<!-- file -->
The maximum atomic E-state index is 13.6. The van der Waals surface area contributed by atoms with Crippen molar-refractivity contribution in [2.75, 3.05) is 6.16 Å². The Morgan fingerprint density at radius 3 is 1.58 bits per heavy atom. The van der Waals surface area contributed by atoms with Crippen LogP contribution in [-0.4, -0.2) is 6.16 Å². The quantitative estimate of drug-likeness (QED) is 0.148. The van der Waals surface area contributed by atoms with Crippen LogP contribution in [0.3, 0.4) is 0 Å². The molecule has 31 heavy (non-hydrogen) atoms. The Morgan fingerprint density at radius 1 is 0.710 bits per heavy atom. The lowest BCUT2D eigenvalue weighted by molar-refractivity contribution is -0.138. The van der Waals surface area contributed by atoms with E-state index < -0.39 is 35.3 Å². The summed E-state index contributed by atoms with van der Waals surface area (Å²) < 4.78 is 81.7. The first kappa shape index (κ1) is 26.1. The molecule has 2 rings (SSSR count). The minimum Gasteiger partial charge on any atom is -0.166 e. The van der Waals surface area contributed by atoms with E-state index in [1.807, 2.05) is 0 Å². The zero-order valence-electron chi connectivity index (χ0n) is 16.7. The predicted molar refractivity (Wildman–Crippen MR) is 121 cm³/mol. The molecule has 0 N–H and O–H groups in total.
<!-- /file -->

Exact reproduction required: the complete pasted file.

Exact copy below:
The maximum atomic E-state index is 13.6. The van der Waals surface area contributed by atoms with Crippen molar-refractivity contribution in [2.75, 3.05) is 6.16 Å². The Morgan fingerprint density at radius 3 is 1.58 bits per heavy atom. The van der Waals surface area contributed by atoms with Crippen LogP contribution in [-0.4, -0.2) is 6.16 Å². The quantitative estimate of drug-likeness (QED) is 0.148. The van der Waals surface area contributed by atoms with Crippen LogP contribution in [0.3, 0.4) is 0 Å². The molecule has 31 heavy (non-hydrogen) atoms. The Morgan fingerprint density at radius 1 is 0.710 bits per heavy atom. The lowest BCUT2D eigenvalue weighted by molar-refractivity contribution is -0.138. The van der Waals surface area contributed by atoms with E-state index < -0.39 is 35.3 Å². The summed E-state index contributed by atoms with van der Waals surface area (Å²) < 4.78 is 81.7. The first kappa shape index (κ1) is 26.1. The molecule has 2 rings (SSSR count). The minimum Gasteiger partial charge on any atom is -0.166 e. The van der Waals surface area contributed by atoms with E-state index in [1.807, 2.05) is 0 Å². The zero-order valence-electron chi connectivity index (χ0n) is 16.7. The predicted molar refractivity (Wildman–Crippen MR) is 121 cm³/mol. The molecule has 0 N–H and O–H groups in total.